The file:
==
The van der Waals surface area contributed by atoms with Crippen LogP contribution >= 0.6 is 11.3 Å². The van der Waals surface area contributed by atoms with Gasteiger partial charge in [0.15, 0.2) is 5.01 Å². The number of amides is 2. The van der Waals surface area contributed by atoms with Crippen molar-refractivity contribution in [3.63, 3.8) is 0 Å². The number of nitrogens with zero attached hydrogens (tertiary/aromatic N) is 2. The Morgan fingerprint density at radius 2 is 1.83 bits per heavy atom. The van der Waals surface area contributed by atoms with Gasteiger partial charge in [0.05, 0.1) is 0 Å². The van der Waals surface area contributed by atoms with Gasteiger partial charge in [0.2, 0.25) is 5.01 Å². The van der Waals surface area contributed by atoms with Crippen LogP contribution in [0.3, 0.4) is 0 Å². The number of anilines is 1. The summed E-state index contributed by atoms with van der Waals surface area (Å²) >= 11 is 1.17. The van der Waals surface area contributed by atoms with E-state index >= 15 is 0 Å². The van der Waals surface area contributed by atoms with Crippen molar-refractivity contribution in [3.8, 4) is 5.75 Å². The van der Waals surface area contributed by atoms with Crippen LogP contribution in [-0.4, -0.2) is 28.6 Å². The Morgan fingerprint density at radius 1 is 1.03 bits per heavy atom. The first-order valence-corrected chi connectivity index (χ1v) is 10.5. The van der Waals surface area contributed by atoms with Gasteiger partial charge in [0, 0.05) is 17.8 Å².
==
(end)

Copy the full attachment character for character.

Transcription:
The van der Waals surface area contributed by atoms with Crippen LogP contribution >= 0.6 is 11.3 Å². The van der Waals surface area contributed by atoms with Gasteiger partial charge in [0.15, 0.2) is 5.01 Å². The number of amides is 2. The van der Waals surface area contributed by atoms with Crippen molar-refractivity contribution in [3.63, 3.8) is 0 Å². The number of nitrogens with zero attached hydrogens (tertiary/aromatic N) is 2. The Morgan fingerprint density at radius 2 is 1.83 bits per heavy atom. The van der Waals surface area contributed by atoms with Gasteiger partial charge in [0.05, 0.1) is 0 Å². The van der Waals surface area contributed by atoms with Gasteiger partial charge in [0.2, 0.25) is 5.01 Å². The van der Waals surface area contributed by atoms with Crippen LogP contribution in [0.3, 0.4) is 0 Å². The number of anilines is 1. The summed E-state index contributed by atoms with van der Waals surface area (Å²) >= 11 is 1.17. The van der Waals surface area contributed by atoms with E-state index >= 15 is 0 Å². The van der Waals surface area contributed by atoms with Crippen molar-refractivity contribution in [3.8, 4) is 5.75 Å². The van der Waals surface area contributed by atoms with Crippen LogP contribution in [-0.4, -0.2) is 28.6 Å². The Morgan fingerprint density at radius 1 is 1.03 bits per heavy atom. The first-order valence-corrected chi connectivity index (χ1v) is 10.5. The van der Waals surface area contributed by atoms with Gasteiger partial charge in [0, 0.05) is 17.8 Å².